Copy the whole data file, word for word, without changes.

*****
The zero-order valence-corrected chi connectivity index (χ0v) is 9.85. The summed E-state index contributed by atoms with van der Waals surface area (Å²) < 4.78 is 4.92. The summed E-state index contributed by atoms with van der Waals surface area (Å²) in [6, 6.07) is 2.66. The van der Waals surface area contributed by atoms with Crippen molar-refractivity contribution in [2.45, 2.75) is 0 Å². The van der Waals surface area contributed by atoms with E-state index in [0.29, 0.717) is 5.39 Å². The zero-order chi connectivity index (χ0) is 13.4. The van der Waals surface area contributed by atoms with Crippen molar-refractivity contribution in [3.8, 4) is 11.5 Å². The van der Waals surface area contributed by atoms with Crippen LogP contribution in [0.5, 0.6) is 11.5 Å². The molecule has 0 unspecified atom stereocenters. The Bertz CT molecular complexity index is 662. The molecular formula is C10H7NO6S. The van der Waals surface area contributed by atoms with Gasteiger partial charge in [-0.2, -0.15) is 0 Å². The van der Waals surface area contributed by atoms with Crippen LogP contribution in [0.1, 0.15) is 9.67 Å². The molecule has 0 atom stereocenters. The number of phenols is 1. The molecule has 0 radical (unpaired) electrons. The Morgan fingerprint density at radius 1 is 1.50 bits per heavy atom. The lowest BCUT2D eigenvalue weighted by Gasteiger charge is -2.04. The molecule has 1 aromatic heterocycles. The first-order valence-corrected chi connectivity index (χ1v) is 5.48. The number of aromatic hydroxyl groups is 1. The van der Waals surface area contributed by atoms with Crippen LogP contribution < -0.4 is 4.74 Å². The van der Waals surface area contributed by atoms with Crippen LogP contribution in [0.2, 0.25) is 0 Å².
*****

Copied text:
The zero-order valence-corrected chi connectivity index (χ0v) is 9.85. The summed E-state index contributed by atoms with van der Waals surface area (Å²) < 4.78 is 4.92. The summed E-state index contributed by atoms with van der Waals surface area (Å²) in [6, 6.07) is 2.66. The van der Waals surface area contributed by atoms with Crippen molar-refractivity contribution in [2.45, 2.75) is 0 Å². The van der Waals surface area contributed by atoms with E-state index in [0.29, 0.717) is 5.39 Å². The zero-order chi connectivity index (χ0) is 13.4. The van der Waals surface area contributed by atoms with Crippen molar-refractivity contribution in [3.8, 4) is 11.5 Å². The van der Waals surface area contributed by atoms with Crippen LogP contribution in [0.5, 0.6) is 11.5 Å². The molecule has 0 unspecified atom stereocenters. The Bertz CT molecular complexity index is 662. The molecular formula is C10H7NO6S. The van der Waals surface area contributed by atoms with Gasteiger partial charge in [-0.2, -0.15) is 0 Å². The van der Waals surface area contributed by atoms with Crippen LogP contribution in [0.1, 0.15) is 9.67 Å². The molecule has 0 atom stereocenters. The number of phenols is 1. The molecule has 0 radical (unpaired) electrons. The Morgan fingerprint density at radius 1 is 1.50 bits per heavy atom. The lowest BCUT2D eigenvalue weighted by Gasteiger charge is -2.04. The molecule has 1 aromatic heterocycles. The first-order valence-corrected chi connectivity index (χ1v) is 5.48. The number of aromatic hydroxyl groups is 1. The van der Waals surface area contributed by atoms with Crippen LogP contribution < -0.4 is 4.74 Å². The van der Waals surface area contributed by atoms with Crippen LogP contribution in [0.2, 0.25) is 0 Å².